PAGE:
The United Nations’ highest court on Friday ordered Israel to take steps to prevent and punish direct incitement to genocide in its Gaza war, although it stopped short of ordering a ceasefire in a case brought by South Africa.
“The State of Israel must (…) take all measures in its power to prevent the commission of any acts falling within the scope of Article II of the Genocide Convention,” declared the International Court of Justice (ICJ).
In a sweeping ruling, a large majority of the ICJ’s 17 judges voted in favor of urgent measures that covered most of what South Africa was asking for, with the notable exception of stopping Israeli military action in Gaza.
The court ordered Israel to refrain from any acts that might fall under the Genocide Convention and also to ensure that its troops do not commit any acts of genocide in Gaza.
Israel must report to the court within a month on what it is doing to enforce the order.
The decision is legally binding, but the court has no way of enforcing it.
Former Human Rights Watch executive director Kenneth Roth told CBC News on Friday that the court does not have the ability to rule on a ceasefire because Hamas is a non-state actor. The court urged Hamas to release the hostages it still holds following the October 7 attacks in southern Israel.
“I think, frankly, the court can only go so far,” Roth said.
Roth said the decision could potentially make a “huge difference” in the lives of Palestinians on the ground and exert “strong political pressure” for Israel to comply with the decision.
According to the Israeli government, approximately 1,200 people were killed in the Hamas attack on Israel on October 7, including Israeli security forces and civilians, as well as foreign nationals. Around 250 other people were taken hostage. Israel responded with considerable force in Gaza, saying its attacks were aimed at eliminating Hamas and its supporters, not civilians.
Gaza’s health ministry said thousands of women and children were among the more than 25,000 people killed since then in the territory, a figure that does not differentiate between civilians and Hamas fighters.
Limited humanitarian aid has been allowed into Gaza over the past 100 days.
The ICJ, also known as the World Court, has not addressed South Africa’s main claim, whether Israel is committing genocide, although it said Friday it would not reject the deal, as Israel had requested.
Palestinians appear to be a group protected by the genocide convention, the court said.
“The ICJ judges assessed the facts and the law, they ruled in favor of humanity and international law,” Palestinian Foreign Minister Riyad al-Maliki said in a televised speech.
Israeli judge votes in favor of 2 measures
South Africa welcomed in a first statement what it called a “decisive victory” for the international rule of law. Outside the Hague court, Naledi Pandor, South Africa’s minister for international relations, said it was vital that states “exercise their responsibility to protect the citizens of the world.”
“South Africa felt that we could not stand idly by,” she said.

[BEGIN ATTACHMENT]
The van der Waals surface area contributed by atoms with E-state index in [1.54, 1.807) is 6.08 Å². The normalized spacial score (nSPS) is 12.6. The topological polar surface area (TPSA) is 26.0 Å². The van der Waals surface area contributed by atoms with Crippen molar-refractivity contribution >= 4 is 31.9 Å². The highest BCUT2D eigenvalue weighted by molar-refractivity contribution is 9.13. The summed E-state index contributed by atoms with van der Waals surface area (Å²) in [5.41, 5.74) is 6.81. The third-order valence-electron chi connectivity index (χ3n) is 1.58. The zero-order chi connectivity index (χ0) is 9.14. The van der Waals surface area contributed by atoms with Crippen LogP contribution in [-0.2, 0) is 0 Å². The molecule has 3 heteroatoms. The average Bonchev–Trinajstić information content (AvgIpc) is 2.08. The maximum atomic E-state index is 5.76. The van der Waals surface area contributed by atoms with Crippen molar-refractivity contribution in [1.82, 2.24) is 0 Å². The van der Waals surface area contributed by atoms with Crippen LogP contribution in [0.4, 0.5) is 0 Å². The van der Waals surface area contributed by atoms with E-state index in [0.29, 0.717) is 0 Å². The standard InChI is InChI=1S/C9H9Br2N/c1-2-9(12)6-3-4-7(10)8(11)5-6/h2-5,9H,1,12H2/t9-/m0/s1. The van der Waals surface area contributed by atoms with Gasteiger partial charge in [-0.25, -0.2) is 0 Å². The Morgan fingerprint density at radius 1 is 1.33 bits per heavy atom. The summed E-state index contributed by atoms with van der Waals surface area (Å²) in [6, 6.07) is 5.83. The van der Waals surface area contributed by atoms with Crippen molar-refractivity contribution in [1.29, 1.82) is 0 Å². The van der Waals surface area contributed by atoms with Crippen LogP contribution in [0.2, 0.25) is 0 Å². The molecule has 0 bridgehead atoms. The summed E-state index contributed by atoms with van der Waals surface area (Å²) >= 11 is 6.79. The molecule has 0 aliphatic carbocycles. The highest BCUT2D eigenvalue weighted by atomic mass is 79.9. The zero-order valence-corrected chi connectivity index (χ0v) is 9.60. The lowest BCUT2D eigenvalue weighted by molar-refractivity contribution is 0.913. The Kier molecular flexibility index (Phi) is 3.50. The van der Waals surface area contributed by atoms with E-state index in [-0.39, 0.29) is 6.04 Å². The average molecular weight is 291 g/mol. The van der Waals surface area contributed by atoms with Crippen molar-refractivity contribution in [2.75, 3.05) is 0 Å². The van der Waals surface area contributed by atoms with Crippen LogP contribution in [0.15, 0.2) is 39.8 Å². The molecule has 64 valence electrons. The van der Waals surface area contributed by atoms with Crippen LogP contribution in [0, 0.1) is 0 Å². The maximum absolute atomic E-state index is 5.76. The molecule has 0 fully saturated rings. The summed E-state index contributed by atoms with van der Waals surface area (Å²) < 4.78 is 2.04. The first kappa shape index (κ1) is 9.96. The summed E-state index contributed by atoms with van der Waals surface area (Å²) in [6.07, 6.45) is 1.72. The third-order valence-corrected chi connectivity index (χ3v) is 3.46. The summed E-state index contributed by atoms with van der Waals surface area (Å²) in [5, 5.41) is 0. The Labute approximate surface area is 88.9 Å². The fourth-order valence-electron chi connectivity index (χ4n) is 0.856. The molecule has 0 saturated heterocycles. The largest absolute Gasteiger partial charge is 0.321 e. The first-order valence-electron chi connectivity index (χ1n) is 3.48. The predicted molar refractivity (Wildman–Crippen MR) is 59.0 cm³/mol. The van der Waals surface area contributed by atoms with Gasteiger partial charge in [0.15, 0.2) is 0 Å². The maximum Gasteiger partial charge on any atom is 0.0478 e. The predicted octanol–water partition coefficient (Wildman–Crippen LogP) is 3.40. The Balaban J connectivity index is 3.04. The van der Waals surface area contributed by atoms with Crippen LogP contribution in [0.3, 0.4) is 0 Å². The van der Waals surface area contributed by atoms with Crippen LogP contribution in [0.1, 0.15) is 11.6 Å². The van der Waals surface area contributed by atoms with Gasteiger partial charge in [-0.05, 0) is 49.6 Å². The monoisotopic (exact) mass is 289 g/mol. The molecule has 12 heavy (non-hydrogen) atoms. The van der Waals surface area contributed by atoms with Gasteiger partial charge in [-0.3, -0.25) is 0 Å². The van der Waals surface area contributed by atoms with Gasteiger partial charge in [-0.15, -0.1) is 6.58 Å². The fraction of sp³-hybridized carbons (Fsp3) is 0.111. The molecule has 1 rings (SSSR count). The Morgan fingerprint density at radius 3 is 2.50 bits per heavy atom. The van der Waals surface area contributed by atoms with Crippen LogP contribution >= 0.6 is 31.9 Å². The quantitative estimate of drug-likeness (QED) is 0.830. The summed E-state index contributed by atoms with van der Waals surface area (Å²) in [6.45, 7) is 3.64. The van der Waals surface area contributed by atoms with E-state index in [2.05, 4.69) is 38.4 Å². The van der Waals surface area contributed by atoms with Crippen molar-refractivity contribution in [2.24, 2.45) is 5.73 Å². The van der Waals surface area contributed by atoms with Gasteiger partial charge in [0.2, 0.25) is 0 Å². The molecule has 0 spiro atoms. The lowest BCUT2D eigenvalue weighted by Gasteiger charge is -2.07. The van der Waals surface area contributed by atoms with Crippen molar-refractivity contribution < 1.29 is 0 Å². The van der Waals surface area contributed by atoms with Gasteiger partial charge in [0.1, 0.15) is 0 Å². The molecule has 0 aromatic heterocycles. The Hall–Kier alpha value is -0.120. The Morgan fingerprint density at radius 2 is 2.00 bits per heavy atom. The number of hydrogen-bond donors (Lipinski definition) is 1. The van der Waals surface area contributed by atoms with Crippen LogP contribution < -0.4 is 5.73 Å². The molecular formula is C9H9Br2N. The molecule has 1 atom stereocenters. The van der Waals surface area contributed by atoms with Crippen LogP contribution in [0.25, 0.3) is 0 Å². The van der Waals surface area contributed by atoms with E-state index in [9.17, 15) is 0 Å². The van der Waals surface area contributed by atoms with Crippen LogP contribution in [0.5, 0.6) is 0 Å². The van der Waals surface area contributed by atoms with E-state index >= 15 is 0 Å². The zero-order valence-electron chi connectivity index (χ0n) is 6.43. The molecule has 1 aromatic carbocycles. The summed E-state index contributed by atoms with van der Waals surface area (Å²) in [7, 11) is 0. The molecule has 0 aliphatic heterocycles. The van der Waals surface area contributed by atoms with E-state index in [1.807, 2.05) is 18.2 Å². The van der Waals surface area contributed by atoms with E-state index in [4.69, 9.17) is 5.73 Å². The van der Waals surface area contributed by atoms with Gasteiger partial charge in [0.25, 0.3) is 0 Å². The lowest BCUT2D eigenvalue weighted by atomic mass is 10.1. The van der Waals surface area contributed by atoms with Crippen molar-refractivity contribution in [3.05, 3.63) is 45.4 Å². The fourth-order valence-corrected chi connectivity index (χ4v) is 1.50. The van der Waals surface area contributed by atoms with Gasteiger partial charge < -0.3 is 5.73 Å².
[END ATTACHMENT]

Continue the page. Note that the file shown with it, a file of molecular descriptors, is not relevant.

Israeli Prime Minister Benjamin Netanyahu said Israel’s “commitment to international law was unwavering”, but he again rejected the premise of South Africa’s argument.
“The accusation of genocide against Israel is not only false, it is outrageous, and honest people should reject it,” Netanyahu said.
“Our war is against Hamas terrorists, not against Palestinian civilians,” he added. “We will continue to facilitate humanitarian assistance and do everything possible to keep civilians out of danger, even if Hamas uses civilians as human shields.”
The Israeli judge on the 17-member panel, Aharon Barak, wrote in a separate opinion that “although I am convinced that there is no plausibility of genocide,” he voted for two of the measures. He said he was joining the majority in ordering Israel to refrain from public incitement “in the hope that this step will help reduce tensions and discourage harmful rhetoric.”
He said he voted for a measure to guarantee humanitarian aid in the hope that it will “mitigate the consequences of armed conflict for the most vulnerable.” The panel’s Ugandan judge was the only member not to vote in favor of the humanitarian aid measure.
The United States, through a State Department spokesperson, said the decision was consistent with Washington’s view that Israel has the right to act, consistent with international law.
“We continue to believe that the allegations of genocide are unfounded and note that the tribunal did not draw a conclusion about the genocide or call for a ceasefire in its decision and that it called for the immediate release and unconditional protection of all hostages held by Hamas,” the statement said. the spokesperson said.
In Ottawa on Friday, Foreign Affairs Minister Mélanie Joly issued a statement saying Canada would continue “to follow the matter very closely,” noting that Canada supports the ICJ’s role in resolving disputes, but that this support “does not mean that we accept the principle of the case brought by South Africa.
During two days of public hearings Earlier this month, South Africa condemned Hamas for its brutal attack on Israel in October, but said there was no justification for the scale of the Israeli response in Gaza.
South Africa has asked the court to order Israel to stop its attack on Palestinian territory, among nine emergency measures it has requested. He also pushed for more humanitarian aid to enter Gaza.
Israel categorically rejected the genocide claim and argued in court that South Africa’s claim was “distorted.” Israel also said it had the right to defend itself and that it was targeting Hamas and not Palestinian civilians.